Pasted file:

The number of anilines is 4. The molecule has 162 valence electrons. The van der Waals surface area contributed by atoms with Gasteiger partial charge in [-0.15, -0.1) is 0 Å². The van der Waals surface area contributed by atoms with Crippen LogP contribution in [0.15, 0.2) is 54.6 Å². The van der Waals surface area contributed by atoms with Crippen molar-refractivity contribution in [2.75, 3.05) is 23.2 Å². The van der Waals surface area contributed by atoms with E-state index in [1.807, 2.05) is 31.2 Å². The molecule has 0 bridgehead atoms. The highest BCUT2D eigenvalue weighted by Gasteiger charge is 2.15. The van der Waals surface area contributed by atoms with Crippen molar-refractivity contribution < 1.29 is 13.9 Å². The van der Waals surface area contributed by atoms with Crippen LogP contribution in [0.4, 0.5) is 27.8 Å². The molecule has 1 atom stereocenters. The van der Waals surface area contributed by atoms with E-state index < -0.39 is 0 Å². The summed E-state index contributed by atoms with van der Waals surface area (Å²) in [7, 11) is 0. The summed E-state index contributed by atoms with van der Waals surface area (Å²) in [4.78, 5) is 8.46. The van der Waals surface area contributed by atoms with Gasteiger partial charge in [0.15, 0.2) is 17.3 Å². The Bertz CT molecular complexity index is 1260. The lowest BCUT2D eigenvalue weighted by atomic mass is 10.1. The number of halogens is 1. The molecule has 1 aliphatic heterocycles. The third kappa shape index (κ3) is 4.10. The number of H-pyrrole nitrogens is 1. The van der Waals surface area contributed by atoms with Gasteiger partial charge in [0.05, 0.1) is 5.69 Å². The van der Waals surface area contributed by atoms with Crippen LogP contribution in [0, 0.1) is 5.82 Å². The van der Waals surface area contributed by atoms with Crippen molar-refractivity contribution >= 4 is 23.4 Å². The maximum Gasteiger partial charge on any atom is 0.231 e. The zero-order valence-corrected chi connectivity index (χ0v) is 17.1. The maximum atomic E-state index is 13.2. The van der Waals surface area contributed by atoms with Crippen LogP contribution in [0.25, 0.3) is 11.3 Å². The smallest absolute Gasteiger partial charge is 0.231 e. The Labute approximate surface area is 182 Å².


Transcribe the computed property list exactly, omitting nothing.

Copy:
The number of anilines is 4. The molecule has 162 valence electrons. The van der Waals surface area contributed by atoms with Gasteiger partial charge in [-0.15, -0.1) is 0 Å². The van der Waals surface area contributed by atoms with Crippen LogP contribution in [0.15, 0.2) is 54.6 Å². The van der Waals surface area contributed by atoms with Crippen molar-refractivity contribution in [2.75, 3.05) is 23.2 Å². The van der Waals surface area contributed by atoms with E-state index in [1.807, 2.05) is 31.2 Å². The molecule has 0 bridgehead atoms. The highest BCUT2D eigenvalue weighted by Gasteiger charge is 2.15. The van der Waals surface area contributed by atoms with Crippen molar-refractivity contribution < 1.29 is 13.9 Å². The van der Waals surface area contributed by atoms with Crippen LogP contribution in [0.4, 0.5) is 27.8 Å². The molecule has 1 atom stereocenters. The van der Waals surface area contributed by atoms with E-state index < -0.39 is 0 Å². The summed E-state index contributed by atoms with van der Waals surface area (Å²) in [7, 11) is 0. The summed E-state index contributed by atoms with van der Waals surface area (Å²) in [4.78, 5) is 8.46. The van der Waals surface area contributed by atoms with Gasteiger partial charge in [0.15, 0.2) is 17.3 Å². The Bertz CT molecular complexity index is 1260. The lowest BCUT2D eigenvalue weighted by atomic mass is 10.1. The number of halogens is 1. The molecule has 1 aliphatic heterocycles. The third kappa shape index (κ3) is 4.10. The number of H-pyrrole nitrogens is 1. The van der Waals surface area contributed by atoms with Gasteiger partial charge in [0.05, 0.1) is 5.69 Å². The van der Waals surface area contributed by atoms with Crippen LogP contribution in [0, 0.1) is 5.82 Å². The van der Waals surface area contributed by atoms with Crippen molar-refractivity contribution >= 4 is 23.4 Å². The maximum Gasteiger partial charge on any atom is 0.231 e. The zero-order valence-corrected chi connectivity index (χ0v) is 17.1. The maximum atomic E-state index is 13.2. The van der Waals surface area contributed by atoms with Crippen LogP contribution in [0.25, 0.3) is 11.3 Å². The smallest absolute Gasteiger partial charge is 0.231 e. The Labute approximate surface area is 182 Å².